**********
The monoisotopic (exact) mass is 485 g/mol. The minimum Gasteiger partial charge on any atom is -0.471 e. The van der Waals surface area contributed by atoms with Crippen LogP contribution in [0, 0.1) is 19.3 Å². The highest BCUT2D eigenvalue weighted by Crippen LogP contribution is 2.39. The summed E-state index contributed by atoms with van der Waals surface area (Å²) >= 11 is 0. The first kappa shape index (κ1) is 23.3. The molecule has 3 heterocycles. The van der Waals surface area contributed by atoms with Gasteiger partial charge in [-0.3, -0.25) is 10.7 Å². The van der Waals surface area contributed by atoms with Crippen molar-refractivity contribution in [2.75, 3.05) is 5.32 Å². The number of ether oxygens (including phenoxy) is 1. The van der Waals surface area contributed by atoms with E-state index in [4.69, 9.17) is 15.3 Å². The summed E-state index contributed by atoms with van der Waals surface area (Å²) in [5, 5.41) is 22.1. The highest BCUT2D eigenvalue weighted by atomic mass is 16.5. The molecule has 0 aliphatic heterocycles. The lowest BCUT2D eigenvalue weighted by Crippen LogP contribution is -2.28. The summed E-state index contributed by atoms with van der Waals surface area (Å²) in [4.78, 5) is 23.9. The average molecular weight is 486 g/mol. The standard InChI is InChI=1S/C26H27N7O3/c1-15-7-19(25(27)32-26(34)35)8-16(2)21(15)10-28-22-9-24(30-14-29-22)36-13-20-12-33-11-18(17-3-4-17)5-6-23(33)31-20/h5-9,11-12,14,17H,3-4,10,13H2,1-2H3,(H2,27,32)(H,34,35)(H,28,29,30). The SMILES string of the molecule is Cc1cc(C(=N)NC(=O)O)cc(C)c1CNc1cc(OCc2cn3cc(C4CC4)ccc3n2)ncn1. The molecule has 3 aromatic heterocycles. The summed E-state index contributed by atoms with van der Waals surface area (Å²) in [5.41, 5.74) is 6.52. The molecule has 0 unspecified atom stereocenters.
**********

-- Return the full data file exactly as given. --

The monoisotopic (exact) mass is 485 g/mol. The minimum Gasteiger partial charge on any atom is -0.471 e. The van der Waals surface area contributed by atoms with Crippen LogP contribution in [0, 0.1) is 19.3 Å². The highest BCUT2D eigenvalue weighted by Crippen LogP contribution is 2.39. The summed E-state index contributed by atoms with van der Waals surface area (Å²) >= 11 is 0. The first kappa shape index (κ1) is 23.3. The molecule has 3 heterocycles. The van der Waals surface area contributed by atoms with Gasteiger partial charge in [-0.3, -0.25) is 10.7 Å². The van der Waals surface area contributed by atoms with Crippen molar-refractivity contribution in [2.75, 3.05) is 5.32 Å². The number of ether oxygens (including phenoxy) is 1. The van der Waals surface area contributed by atoms with E-state index in [4.69, 9.17) is 15.3 Å². The summed E-state index contributed by atoms with van der Waals surface area (Å²) in [5, 5.41) is 22.1. The highest BCUT2D eigenvalue weighted by atomic mass is 16.5. The molecule has 0 aliphatic heterocycles. The lowest BCUT2D eigenvalue weighted by Crippen LogP contribution is -2.28. The summed E-state index contributed by atoms with van der Waals surface area (Å²) in [4.78, 5) is 23.9. The average molecular weight is 486 g/mol. The standard InChI is InChI=1S/C26H27N7O3/c1-15-7-19(25(27)32-26(34)35)8-16(2)21(15)10-28-22-9-24(30-14-29-22)36-13-20-12-33-11-18(17-3-4-17)5-6-23(33)31-20/h5-9,11-12,14,17H,3-4,10,13H2,1-2H3,(H2,27,32)(H,34,35)(H,28,29,30). The SMILES string of the molecule is Cc1cc(C(=N)NC(=O)O)cc(C)c1CNc1cc(OCc2cn3cc(C4CC4)ccc3n2)ncn1. The molecule has 3 aromatic heterocycles. The summed E-state index contributed by atoms with van der Waals surface area (Å²) in [5.41, 5.74) is 6.52. The molecule has 0 unspecified atom stereocenters.